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With 40% of plastics manufactured in the world being convenience and single-use plastics, the world is close to a humongous plastic waste menace. In Africa, plastic waste management policies have been relatively unsuccessful considering the pushback from multi-million companies that deal in plastics. Currently, Africa produces nearly 6 million tonnes of plastic wastes and there are very few proper disposal structures in place.
According to a 2016 study, by the year 2050, there will be more plastics than fish in the ocean. Although we are still a few decades from hitting the menace, single-use plastics and plastic bags are still being manufactured en masse. One can infer from the heaps of plastic bottles to countless plastic bags found in waste dumps, that this is not a mere statistical projection. It is a call to everyone to be more responsible and take action. Fortunately, at the fore of climate action are environmental scientists and researchers working around the clock to save the situation.
In addition to this, a new study by researchers at the University of Cambridge seems to bring a ray of hope to the plastic pollution problem in the world. The study carried out in 29 European lakes, revealed that some naturally-occurring lake bacteria absorb plastic remains to grow faster. At such a faster growth rate they are more able to efficiently support the food chain in water bodies. As the bacteria break down carbon compounds in plastic and ingest them, they enrich the lakes with more food for aquatic animals such as fish, ducks, and others.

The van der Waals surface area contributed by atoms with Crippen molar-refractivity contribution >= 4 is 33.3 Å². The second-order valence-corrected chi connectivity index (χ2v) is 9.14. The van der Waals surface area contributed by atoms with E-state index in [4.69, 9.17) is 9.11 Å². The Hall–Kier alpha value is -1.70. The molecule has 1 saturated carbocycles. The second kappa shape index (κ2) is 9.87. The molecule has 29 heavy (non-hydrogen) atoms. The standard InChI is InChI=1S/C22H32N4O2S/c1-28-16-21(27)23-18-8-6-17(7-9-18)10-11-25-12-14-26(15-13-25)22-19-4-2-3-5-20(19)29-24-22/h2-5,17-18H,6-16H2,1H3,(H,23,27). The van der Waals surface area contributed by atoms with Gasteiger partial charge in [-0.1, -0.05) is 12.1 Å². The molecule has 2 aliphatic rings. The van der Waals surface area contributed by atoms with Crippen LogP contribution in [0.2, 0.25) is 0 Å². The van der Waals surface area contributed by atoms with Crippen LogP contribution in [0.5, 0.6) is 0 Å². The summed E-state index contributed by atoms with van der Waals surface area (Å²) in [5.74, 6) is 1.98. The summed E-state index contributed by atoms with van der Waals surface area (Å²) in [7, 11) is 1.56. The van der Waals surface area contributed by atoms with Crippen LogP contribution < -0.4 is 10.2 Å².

While this discovery points to the fact that plastic waste has the potential for strengthening the food web in lakes and possibly other water bodies, it does not encourage the irresponsible use and disposal of plastics. If for anything, it is a prescriptive approach to solving the devastating plastic pollution problem the world’s oceans are predicted to face in 2050. In fact, the researchers suggest that introducing these plastic-ingesting bacteria into plastic polluted water bodies might be the antidote to plastic waste pollution in our lakes, and rivers.
Africa sure has a lot to benefit from the findings of this study if researchers are able to discover close relatives of this plastic-ingesting bacteria or naturalize their exotic sprains on the continent. According to Climate Action, Africa; “Approximately 500 shipping containers of waste are dumped in Africa every month.” Out of 54 African countries, less than 10 have fully enforced laws on plastic manufacture and usage. In some cases, the bills have not even been passed and in nations where the bills have been passed, there is no strict enforcement of the law.
Hence, from feeder rivers to lakes, to drainages and street corners, it is common to find plastic waste in African countries as the nationals rely heavily on plastics. Plastic shopping bags, food wrappers, sachets/bottles of drinking water, and single-use plastics are used by thousands of Africans every day. Countries like Zimbabwe, Kenya, Tanzania, Nigeria, and a few others have taken steps to ban single-use plastics or partially restrict their usage. However, not much progress has been made. This points to the fact that the control of plastic usage and efforts towards halting plastic pollution in Africa should not be shouldered only by the government.
While Cynthia Nwanonyiri opines that the government of African countries should consider controlling plastic usage by regulating its manufacture rather than its consumption; I suggest that everyday people should be sensitized about the potentially devasting impact of our over-dependence on plastics. It is the behavioral change of one and all that will better tackle the plastic pollution problem as scientists work towards scaling up the plastic-ingesting bacteria to clean up all the lakes, rivers, and oceans of the world.
Ehi-kowoicho Ogwiji is a storyteller and natural scientist who is given to advocacy for a science-literate Africa. Ehi-kowoicho aspires to be a renowned science communicator and STEM thought leader in Africa and beyond. She writes from Abuja, Nigeria. Follow her on social media @ogwijiehi or email her at [email protected]